Another rec from my sister. I'm eager to read this one myself as this topic is a cultural fight in my own household. I'm French-American and the French half of me dominates when it comes to food as in: "Why throw food out just because it's past its expiration date? Especially if it smells all right?"
My American husband will proceed to look at me like I'm nuts. "You eat rotten cheese if you want."
"Aargh! But it's not rotten!" I'll shout, frustrated that he's being so obtuse. However, nothing I said convinced him one iota, until I pointed out that France had become the first country in the world to ban supermarkets from throwing away or destroying perfectly good food.
Now, he at least doesn't throw my food out, although I still can't quite convince him to ignore expiration dates and smell the food himself. I can't wait to read more about this difference in mentalities and where it comes from.
5. Eaarth: Making a Life on a Tough New Planet by Bill McKibben
Okay, if you've read this far, you're probably pretty tough and you can take this one. Bill McKibben was one of the first to warn about global warming over twenty years ago. Now he claims, not only is global warming upon us but the Earth has been so fundamentally changed it might as well be referred to by a new name: Eaarth. "Our hope depends, McKibben argues, on scaling back — on building the kind of societies and economies that can hunker down, concentrate on essentials, and create the type of community (in the neighborhood, but also on the Internet) that will allow us to weather trouble on an unprecedented scale. Change — fundamental change — is our best hope on a planet suddenly and violently out of balance."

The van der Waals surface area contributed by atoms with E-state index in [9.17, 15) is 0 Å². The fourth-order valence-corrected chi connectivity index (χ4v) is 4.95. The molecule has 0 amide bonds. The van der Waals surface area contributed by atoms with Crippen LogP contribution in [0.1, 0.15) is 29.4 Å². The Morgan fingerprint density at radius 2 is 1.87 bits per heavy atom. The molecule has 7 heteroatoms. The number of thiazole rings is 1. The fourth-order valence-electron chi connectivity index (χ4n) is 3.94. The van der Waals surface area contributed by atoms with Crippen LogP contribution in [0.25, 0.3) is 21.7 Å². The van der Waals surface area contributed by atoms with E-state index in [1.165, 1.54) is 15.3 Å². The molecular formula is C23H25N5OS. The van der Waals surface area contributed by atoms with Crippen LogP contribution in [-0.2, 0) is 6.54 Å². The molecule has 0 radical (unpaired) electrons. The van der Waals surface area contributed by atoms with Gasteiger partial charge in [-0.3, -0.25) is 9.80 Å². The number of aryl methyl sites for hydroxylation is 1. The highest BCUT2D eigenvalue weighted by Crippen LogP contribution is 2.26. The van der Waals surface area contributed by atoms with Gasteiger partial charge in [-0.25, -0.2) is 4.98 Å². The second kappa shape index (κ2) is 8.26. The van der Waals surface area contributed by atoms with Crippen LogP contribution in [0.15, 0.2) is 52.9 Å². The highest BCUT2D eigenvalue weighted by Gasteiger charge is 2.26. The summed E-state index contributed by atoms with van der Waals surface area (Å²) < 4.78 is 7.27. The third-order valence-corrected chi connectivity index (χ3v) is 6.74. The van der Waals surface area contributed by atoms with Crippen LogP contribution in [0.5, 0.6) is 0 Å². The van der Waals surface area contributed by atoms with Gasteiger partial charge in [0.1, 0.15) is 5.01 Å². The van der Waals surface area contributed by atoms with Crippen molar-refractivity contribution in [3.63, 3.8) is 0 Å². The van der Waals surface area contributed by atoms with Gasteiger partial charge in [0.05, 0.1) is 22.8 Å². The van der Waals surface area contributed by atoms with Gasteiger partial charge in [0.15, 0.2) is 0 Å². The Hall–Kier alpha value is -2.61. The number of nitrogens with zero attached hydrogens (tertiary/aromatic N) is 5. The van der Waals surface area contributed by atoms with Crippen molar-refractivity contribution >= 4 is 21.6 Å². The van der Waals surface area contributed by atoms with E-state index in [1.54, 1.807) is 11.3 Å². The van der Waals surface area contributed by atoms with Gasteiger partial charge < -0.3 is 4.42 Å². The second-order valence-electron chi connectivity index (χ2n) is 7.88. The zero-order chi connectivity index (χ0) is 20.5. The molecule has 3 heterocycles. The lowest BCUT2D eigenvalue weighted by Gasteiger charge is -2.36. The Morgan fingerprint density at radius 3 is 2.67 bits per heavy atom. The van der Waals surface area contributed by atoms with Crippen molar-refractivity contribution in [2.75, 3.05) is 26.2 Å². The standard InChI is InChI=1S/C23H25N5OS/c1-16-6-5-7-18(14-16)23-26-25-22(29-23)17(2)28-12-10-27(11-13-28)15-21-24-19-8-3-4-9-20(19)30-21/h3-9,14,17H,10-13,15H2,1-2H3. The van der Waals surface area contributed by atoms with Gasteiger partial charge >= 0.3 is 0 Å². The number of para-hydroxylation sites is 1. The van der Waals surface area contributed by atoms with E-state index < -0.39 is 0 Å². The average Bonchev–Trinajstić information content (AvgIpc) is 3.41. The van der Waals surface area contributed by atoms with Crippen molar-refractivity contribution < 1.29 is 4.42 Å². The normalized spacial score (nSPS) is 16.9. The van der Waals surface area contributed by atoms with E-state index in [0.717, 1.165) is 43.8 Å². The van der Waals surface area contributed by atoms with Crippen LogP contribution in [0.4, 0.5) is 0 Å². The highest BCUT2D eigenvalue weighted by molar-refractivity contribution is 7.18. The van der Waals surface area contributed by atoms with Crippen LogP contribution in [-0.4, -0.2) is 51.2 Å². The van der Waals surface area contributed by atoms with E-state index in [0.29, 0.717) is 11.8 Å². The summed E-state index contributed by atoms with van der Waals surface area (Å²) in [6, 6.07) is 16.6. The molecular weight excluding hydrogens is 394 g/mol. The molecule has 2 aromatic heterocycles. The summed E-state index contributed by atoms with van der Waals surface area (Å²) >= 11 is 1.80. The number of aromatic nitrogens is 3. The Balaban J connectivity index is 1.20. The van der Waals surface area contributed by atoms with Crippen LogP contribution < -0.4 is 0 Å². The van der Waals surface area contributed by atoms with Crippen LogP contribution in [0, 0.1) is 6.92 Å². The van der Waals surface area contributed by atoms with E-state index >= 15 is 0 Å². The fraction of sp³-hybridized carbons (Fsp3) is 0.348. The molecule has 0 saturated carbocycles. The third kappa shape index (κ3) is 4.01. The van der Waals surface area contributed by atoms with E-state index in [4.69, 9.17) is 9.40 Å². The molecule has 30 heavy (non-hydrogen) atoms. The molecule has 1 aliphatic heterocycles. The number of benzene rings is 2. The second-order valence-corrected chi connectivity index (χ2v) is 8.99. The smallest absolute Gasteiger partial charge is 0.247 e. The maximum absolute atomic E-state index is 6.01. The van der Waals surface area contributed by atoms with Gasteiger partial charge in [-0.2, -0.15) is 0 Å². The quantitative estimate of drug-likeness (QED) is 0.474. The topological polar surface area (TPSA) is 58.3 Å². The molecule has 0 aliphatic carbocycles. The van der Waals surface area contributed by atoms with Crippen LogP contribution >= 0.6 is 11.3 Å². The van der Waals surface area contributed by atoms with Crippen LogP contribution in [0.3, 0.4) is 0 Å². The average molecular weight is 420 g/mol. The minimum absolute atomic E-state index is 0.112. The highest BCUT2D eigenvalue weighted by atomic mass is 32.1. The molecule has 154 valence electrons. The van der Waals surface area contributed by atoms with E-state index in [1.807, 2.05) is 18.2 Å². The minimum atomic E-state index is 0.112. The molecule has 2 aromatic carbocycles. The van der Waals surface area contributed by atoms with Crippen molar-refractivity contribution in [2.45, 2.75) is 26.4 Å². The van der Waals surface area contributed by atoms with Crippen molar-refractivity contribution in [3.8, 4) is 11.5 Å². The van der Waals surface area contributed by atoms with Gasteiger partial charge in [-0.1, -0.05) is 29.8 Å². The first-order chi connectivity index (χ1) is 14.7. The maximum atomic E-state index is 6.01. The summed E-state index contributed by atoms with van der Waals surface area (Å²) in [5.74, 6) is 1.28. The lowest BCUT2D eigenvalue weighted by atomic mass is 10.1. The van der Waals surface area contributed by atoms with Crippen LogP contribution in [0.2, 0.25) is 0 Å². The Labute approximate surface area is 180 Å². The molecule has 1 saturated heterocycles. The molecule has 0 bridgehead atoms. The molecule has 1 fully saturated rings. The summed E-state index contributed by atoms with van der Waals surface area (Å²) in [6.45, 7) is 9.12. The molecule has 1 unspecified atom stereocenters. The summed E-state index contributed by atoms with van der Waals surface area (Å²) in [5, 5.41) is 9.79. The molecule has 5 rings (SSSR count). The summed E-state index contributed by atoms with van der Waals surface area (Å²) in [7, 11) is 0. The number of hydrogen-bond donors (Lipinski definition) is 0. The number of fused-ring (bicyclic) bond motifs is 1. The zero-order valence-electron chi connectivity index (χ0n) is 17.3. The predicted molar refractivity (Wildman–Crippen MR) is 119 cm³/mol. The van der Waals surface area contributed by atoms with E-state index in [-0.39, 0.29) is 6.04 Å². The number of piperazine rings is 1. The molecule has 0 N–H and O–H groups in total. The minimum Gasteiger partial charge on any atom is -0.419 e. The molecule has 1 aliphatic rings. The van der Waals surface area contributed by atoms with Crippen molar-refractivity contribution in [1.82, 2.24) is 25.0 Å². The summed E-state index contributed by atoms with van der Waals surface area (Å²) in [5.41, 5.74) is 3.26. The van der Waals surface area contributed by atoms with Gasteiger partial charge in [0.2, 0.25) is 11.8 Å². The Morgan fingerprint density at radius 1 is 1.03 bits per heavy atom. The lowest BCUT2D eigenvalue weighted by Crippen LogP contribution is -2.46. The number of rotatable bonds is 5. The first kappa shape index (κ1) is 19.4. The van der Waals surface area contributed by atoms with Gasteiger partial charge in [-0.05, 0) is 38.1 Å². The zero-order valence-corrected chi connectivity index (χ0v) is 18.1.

Unquenchable: America's Water Crisis and What To Do About It by Robert Glennon
-An easy-to-read, hopeful book about water crisis.
Cadillac Desert by Marc Reisner.
-A famous book, written in the '80s about water. Very controversial in tone.
Water: Adapting to a New Normal by S. Postel
-There's also a shorter essay by this author that you can read here: www.scribd.com/document/63678768/WATER-Adapting-to-a-New-Normal-by-Sandra-Postel
The Last Drop by M. Specter
Omnivores Dilemma and Botany of Desire by Micahel Pollan
-Also Pollan wrote a really great essay in the New York Times to then president-elect Obama: michaelpollan.com/articles-archive/farmer-in-chief/
Waste: Uncovering the Global Food Scandal by Tristram Stuart
-He also gave a Ted Talk:
On the Climate/ Energy/ Sustainable Living
Hot: Living the Next 50 Years on Planet Earth by Mark Hertsgaard
Farewell, My Subaru by Doug Fine
Animal, Vegetable, Miracle by Barbara Kingsolver
Sleeping Naked is Green: How An Eco-Cynic Unplugged Her Fridge, Sold Her Car, and Found Love in 366 Days by Vanessa Farquharson
The Sustainability Revolution by Andres R. Edwards and David W. Orr
A Slow Fashion Diary